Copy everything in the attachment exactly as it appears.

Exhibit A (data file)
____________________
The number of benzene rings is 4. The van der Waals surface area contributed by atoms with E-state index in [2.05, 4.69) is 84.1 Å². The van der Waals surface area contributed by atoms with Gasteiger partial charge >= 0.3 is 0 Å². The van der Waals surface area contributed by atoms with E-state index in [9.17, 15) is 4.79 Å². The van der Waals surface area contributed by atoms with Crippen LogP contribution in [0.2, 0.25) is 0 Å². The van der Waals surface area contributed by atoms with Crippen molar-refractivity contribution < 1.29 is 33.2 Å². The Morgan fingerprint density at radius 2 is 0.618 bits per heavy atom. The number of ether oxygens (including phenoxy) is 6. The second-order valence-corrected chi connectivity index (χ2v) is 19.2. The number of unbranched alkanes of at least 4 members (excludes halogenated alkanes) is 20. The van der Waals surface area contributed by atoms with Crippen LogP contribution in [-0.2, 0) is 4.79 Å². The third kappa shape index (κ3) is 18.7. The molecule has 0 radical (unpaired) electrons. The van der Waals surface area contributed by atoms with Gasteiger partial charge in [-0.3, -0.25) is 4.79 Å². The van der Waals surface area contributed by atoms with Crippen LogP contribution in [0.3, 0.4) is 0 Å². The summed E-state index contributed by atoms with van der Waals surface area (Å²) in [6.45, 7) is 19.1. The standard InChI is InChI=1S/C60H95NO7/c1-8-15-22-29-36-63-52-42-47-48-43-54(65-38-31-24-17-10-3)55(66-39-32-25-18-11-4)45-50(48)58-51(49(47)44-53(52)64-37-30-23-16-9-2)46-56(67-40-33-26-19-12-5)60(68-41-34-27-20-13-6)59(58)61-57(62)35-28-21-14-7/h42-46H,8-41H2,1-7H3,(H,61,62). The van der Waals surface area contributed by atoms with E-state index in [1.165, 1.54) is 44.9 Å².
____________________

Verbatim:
The number of benzene rings is 4. The van der Waals surface area contributed by atoms with E-state index in [2.05, 4.69) is 84.1 Å². The van der Waals surface area contributed by atoms with Gasteiger partial charge >= 0.3 is 0 Å². The van der Waals surface area contributed by atoms with E-state index in [9.17, 15) is 4.79 Å². The van der Waals surface area contributed by atoms with Crippen LogP contribution in [0.2, 0.25) is 0 Å². The van der Waals surface area contributed by atoms with Crippen molar-refractivity contribution < 1.29 is 33.2 Å². The Morgan fingerprint density at radius 2 is 0.618 bits per heavy atom. The number of ether oxygens (including phenoxy) is 6. The second-order valence-corrected chi connectivity index (χ2v) is 19.2. The number of unbranched alkanes of at least 4 members (excludes halogenated alkanes) is 20. The van der Waals surface area contributed by atoms with Crippen LogP contribution in [-0.2, 0) is 4.79 Å². The third kappa shape index (κ3) is 18.7. The molecule has 0 radical (unpaired) electrons. The van der Waals surface area contributed by atoms with Gasteiger partial charge in [-0.3, -0.25) is 4.79 Å². The van der Waals surface area contributed by atoms with Crippen LogP contribution in [0.3, 0.4) is 0 Å². The summed E-state index contributed by atoms with van der Waals surface area (Å²) in [6.45, 7) is 19.1. The standard InChI is InChI=1S/C60H95NO7/c1-8-15-22-29-36-63-52-42-47-48-43-54(65-38-31-24-17-10-3)55(66-39-32-25-18-11-4)45-50(48)58-51(49(47)44-53(52)64-37-30-23-16-9-2)46-56(67-40-33-26-19-12-5)60(68-41-34-27-20-13-6)59(58)61-57(62)35-28-21-14-7/h42-46H,8-41H2,1-7H3,(H,61,62). The van der Waals surface area contributed by atoms with E-state index in [1.165, 1.54) is 44.9 Å².